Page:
Sunday November 10, 2019

For Mark Morris’ review of the Richard Eaton Singers’ performance of Brahms’ masterpiece, click here.

Edmonton Symphony Orchestra: Mazzoli, Rachmaninov, and Shostakovich

Boris Giltburg, the soloist in Rachmaninov’s Piano Concerto No.4
photo by Sasha Gusov

Chief Conductor Alexander Prior celebrated his first concert of the Edmonton Symphony Orchestra’s new season with an epic performance of an epic symphony, Shostakovich’s Symphony No.11, with the orchestra once again showing how far it has come.

It was preceded by fine performances of Missy Mazzoli’s River Rouge Transfiguration and Rachmaninov’s Piano Concerto No.4, with the ESO debut of pianist Boris Giltburg

For Mark Morris’ review in the Edmonton Journal, click here.

Zemlinsky Quartet: Janáček, Novák, and Zemlinsky

 

 

 

The Czech Zemlinsky Quartet returned to the Muttart Hall on Sunday October 27, for an Edmonton recital Society concert with an unexpected and most attractive highlight: Vítězslav Novák’s Piano Quintet Op.12, where the quartet were joined by a young Canadian pianist, Adam Boeker.

For Mark Morris’s full review in the Edmonton Journal, click here.

Eddins and the ESO: Spanish influenced music

Edmonton Symphony Orchestra

Image result for Nights in the Gardens of Spain

Fauré: Le Pas Espagnol from the Dolly Suite
Corelli/Karl Jenkins: La Folia for marimba and string orchestra

Massenet: excerpts from the Act II ballet of El Cid
Rózsa: Love music from the soundtrack of El Cid
Tchaikovsky: Danse Espagnole from Swan Lake
Chabrier: España
Rimsky-Korsakov: Capriccio Espagnole
de Falla: Noches en los jardines de España

William Eddins (conductor)
Cosette Justo Valdés (conductor)
Eric Buchmann (violin)
Angela Cheng (piano)
Jacob Kryger (marimba)

Winspear
Thursday, October 10, 2019


Bill Eddins kicked the Robbins Lighter Classics concerts off on Thursday, October 10, at the Winspear, with a program of Spanish-influenced music.

To read Mark Morris’ review of the concert in the Edmonton Journal, click here.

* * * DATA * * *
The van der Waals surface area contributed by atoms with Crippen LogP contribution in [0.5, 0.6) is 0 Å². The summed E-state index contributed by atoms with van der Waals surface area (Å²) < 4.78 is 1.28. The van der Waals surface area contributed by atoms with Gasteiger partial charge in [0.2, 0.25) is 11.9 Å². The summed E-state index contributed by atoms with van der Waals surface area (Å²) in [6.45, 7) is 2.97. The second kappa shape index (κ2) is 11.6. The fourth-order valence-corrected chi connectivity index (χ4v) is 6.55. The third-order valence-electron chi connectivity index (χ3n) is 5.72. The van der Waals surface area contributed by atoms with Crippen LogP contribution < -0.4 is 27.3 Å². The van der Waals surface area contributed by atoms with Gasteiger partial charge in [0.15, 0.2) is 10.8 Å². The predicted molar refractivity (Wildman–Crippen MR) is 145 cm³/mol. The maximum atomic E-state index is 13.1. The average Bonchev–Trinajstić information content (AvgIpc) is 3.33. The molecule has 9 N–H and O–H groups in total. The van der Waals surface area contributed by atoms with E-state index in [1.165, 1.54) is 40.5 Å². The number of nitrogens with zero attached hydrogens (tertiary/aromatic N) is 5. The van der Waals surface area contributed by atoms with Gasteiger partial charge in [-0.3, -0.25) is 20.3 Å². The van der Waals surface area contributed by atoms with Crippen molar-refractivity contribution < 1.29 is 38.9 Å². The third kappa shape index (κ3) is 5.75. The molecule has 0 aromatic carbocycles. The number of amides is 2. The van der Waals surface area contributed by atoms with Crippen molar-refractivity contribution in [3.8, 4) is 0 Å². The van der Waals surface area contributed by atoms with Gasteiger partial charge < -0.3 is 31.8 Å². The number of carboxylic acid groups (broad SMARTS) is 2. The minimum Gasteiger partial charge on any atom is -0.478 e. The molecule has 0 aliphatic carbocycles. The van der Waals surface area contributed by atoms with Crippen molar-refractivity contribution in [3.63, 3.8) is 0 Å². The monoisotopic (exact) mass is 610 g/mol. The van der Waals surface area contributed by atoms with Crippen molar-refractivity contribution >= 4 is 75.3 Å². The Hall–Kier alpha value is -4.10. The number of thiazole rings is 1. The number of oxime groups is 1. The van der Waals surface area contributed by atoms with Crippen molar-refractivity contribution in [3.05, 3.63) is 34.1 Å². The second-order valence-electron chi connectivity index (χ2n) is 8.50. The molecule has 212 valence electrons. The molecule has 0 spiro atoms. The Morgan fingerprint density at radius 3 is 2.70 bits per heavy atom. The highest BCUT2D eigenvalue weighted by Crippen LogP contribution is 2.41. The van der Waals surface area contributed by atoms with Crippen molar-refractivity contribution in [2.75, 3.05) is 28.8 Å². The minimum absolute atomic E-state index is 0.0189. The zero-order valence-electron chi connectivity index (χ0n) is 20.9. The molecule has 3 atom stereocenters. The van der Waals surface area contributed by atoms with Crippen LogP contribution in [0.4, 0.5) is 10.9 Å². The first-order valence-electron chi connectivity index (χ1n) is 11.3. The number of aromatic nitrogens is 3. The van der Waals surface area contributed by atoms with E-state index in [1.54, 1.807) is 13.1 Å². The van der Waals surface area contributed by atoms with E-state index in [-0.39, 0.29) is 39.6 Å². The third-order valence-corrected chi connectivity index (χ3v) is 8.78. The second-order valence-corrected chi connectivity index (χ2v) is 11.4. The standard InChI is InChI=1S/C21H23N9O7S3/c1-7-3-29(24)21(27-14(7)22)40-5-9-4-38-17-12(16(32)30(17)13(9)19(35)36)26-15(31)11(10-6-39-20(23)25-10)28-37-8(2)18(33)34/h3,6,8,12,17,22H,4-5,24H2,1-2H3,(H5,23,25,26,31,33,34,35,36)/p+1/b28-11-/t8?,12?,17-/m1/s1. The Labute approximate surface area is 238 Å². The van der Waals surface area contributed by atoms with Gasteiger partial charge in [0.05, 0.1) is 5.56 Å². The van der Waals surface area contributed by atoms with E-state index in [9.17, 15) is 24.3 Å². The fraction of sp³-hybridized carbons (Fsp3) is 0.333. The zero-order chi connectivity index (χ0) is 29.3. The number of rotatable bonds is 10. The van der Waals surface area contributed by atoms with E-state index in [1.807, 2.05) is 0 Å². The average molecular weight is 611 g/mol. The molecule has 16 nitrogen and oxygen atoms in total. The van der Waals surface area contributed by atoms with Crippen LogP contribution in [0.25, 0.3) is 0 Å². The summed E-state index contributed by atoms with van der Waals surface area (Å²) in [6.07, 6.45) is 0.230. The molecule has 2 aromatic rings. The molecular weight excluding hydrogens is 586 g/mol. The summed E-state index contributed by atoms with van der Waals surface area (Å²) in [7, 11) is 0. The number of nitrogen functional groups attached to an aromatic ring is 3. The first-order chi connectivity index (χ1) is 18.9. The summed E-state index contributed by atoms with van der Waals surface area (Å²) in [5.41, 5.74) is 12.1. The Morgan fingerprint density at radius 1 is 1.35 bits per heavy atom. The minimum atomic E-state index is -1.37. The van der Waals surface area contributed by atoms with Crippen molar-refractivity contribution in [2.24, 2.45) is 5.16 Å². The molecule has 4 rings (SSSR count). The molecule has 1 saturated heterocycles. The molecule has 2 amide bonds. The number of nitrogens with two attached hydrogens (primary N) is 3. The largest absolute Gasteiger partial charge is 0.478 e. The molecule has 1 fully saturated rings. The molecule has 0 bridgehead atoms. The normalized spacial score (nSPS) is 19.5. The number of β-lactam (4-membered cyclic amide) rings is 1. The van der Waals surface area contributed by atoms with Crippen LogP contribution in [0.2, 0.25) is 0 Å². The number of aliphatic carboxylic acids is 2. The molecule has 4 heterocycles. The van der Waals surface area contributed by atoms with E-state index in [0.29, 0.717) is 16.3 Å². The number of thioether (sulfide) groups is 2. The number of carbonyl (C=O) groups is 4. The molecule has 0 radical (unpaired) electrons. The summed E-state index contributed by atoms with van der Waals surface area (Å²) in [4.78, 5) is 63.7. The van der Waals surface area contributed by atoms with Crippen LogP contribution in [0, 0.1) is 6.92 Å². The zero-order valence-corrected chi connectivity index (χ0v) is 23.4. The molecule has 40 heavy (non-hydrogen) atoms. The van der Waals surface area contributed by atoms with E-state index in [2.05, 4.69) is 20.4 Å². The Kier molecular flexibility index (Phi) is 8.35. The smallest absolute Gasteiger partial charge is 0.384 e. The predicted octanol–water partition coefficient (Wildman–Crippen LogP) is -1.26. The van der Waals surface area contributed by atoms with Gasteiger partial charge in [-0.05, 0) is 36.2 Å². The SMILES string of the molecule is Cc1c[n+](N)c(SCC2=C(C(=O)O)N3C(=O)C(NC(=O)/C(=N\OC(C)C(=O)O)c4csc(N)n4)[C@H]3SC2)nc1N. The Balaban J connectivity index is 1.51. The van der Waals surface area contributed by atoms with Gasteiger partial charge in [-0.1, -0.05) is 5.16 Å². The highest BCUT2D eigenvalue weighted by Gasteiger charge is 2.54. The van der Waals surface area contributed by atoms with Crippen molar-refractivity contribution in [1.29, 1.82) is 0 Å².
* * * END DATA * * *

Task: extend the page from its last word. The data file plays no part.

Trio de Moda

Trio de Moda at the St. John Lutheran Church of Golden Spike

Trio de Moda
St. John Lutheran Church of Golden Spike
Sunday, October 6, 2019


Trio de Moda is still a relatively new chamber group, formed in 2017 by three young Edmonton string players: violinist Neda Yamach and viola player Clayton Leung, both of whom play with the Edmonton Symphony Orchestra, and the cellist Kathleen de Caen.

The wonderfully named St. John Lutheran Church of Golden Spike is a relatively new chamber music venue. Golden Spike is the name of an area south of Spruce Grove: on the corner you turn into to get to the church is the old local Golden Spike general store, now a private home, and between it and the church is a little fenced-off graveyard marking the place of the original church (St. Paul Lutheran Church), that burnt down in the 1920s.

The church’s musical society, the Golden Spike Concert Society, put on its first concert only last year.

But all happily combined on a warm autumnal Sunday afternoon for an afternoon of mellow but enthusiastic chamber music.

For Mark Morris’ review in the Edmonton Journal, click here.

Edmonton Symphony Orchestra: Symphony Under the Sky, Dvořák and Brahms

Edmonton Symphony Orchestra

Robert Bernhardt, conductor of Symphony Under the Sky. Photo by D.T. Baker

Dvořák: Symphony No. 9 in E minor, From the New World, Op. 95, B. 178
Brahms: Violin Concerto in in D major, Op. 77

Blake Pouliot (violin)
conducted by Robert Bernhardt

Hawrelak Park
Friday, August 30, 2019

Friday night was classical music night at Edmonton Symphony Orchestra’s mini festival Symphony Under the Sky, with rousing performances under the baton of Robert Bernhardt of Dvořák’s New World symphony, and with the exciting young violinist Blake Pouliot of Brahms’ Violin Concerto.

It also featured an experimental sound reinforcement system.

For Mark Morris’ review in the  Edmonton Journal, click here.

C’Mon Music Festival

C’mon Music Festival

Tomas Honz: Clouds in Eastern Bohemia

Vincent Persichetti: Serenade No.6 Op.44 (1950)
Mozart: Allegro from Clarinet Quintet K.581
Kaija Saariaho: Nocturne (1994)
Alissa Cheung: +Anthem & Other Short Pieces (2019)
(+C’mon Festival commission)
Andy Akiho: Stop Speaking (2011)
Osvaldo Golijov: Mariel (1999)
Samuel Adler: Dance from A Klezmer fantasy for Clarinet solo (1997)
Prokofiev: Allegro and Andante molto – Vivace
from String Quartet No.1, Op 50
George Andrix: Sapphire from Shades of Blue

Friday, July 12th, 2019
The Studio, Winspear

Lukas Sommer: Coffee With Ennio M. (arr. Geoff Li) 
Linda Catlin Smith: Galanthus (2011)
Claude Debussy: Assez vif et bien rythmé from
                                String Quartet Op 10
John Cage: Living Room Music (1940)
Lilian Fuchs: Sonata pastorale (1956)
David Amram:  Fanfare for the 21st Century
Prokofiev: Andante cantabile II. Allegro from
                     Sonata for two violins, Op 56
Alexina Louie:  Cadenzas (1985)

Saturday, July 13th, 2019
The Studio, Winspear

Nicole Lizée: Another Living Soul (2016)
Komitas: Ampel
Dinuk Wijeratne: The Spirit and the Dust (2015)
Bohuslav Martinů: Madrigals (1947)
Alissa Cheung: Zwischentöne (2015)
Farhad Khosravi: Sleeping in Sorrow (2017)​
Johann Strauss Jr: The Beautiful Blue Danube (arr.Claude Lapalme)

Sunday, July 14th, 2019
The Studio, Winspear

Tim Borton (percussion)